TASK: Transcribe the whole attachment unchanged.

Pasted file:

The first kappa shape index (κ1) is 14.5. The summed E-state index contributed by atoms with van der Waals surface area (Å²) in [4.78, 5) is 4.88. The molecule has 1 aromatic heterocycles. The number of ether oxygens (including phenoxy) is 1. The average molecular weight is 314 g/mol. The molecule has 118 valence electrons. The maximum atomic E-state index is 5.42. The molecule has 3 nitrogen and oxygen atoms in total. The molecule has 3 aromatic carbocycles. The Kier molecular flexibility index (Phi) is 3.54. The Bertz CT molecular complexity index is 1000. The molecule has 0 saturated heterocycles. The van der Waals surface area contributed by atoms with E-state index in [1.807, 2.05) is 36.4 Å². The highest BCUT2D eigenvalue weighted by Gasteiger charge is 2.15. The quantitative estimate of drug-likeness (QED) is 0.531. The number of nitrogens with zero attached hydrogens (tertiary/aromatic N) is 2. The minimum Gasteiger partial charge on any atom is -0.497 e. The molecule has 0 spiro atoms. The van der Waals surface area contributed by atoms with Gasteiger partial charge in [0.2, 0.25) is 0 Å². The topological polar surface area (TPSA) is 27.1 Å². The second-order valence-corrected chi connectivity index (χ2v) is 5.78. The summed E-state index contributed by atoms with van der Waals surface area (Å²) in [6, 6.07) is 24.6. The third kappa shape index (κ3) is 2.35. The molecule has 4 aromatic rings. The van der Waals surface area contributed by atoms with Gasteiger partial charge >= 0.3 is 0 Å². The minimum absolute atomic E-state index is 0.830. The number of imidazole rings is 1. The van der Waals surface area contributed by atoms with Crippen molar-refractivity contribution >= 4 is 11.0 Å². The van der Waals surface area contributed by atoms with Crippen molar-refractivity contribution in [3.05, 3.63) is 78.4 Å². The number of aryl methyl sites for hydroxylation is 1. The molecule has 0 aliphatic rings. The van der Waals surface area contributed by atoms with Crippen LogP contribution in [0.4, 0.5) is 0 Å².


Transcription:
The first kappa shape index (κ1) is 14.5. The summed E-state index contributed by atoms with van der Waals surface area (Å²) in [4.78, 5) is 4.88. The molecule has 1 aromatic heterocycles. The number of ether oxygens (including phenoxy) is 1. The average molecular weight is 314 g/mol. The molecule has 118 valence electrons. The maximum atomic E-state index is 5.42. The molecule has 3 nitrogen and oxygen atoms in total. The molecule has 3 aromatic carbocycles. The Kier molecular flexibility index (Phi) is 3.54. The Bertz CT molecular complexity index is 1000. The molecule has 0 saturated heterocycles. The van der Waals surface area contributed by atoms with E-state index in [1.807, 2.05) is 36.4 Å². The highest BCUT2D eigenvalue weighted by Gasteiger charge is 2.15. The quantitative estimate of drug-likeness (QED) is 0.531. The number of nitrogens with zero attached hydrogens (tertiary/aromatic N) is 2. The minimum Gasteiger partial charge on any atom is -0.497 e. The molecule has 0 spiro atoms. The van der Waals surface area contributed by atoms with Gasteiger partial charge in [0.2, 0.25) is 0 Å². The topological polar surface area (TPSA) is 27.1 Å². The second-order valence-corrected chi connectivity index (χ2v) is 5.78. The summed E-state index contributed by atoms with van der Waals surface area (Å²) in [6, 6.07) is 24.6. The third kappa shape index (κ3) is 2.35. The molecule has 4 aromatic rings. The van der Waals surface area contributed by atoms with Gasteiger partial charge >= 0.3 is 0 Å². The minimum absolute atomic E-state index is 0.830. The number of imidazole rings is 1. The van der Waals surface area contributed by atoms with Crippen molar-refractivity contribution >= 4 is 11.0 Å². The van der Waals surface area contributed by atoms with Crippen molar-refractivity contribution in [3.05, 3.63) is 78.4 Å². The number of aryl methyl sites for hydroxylation is 1. The molecule has 0 aliphatic rings. The van der Waals surface area contributed by atoms with Crippen LogP contribution in [0.4, 0.5) is 0 Å².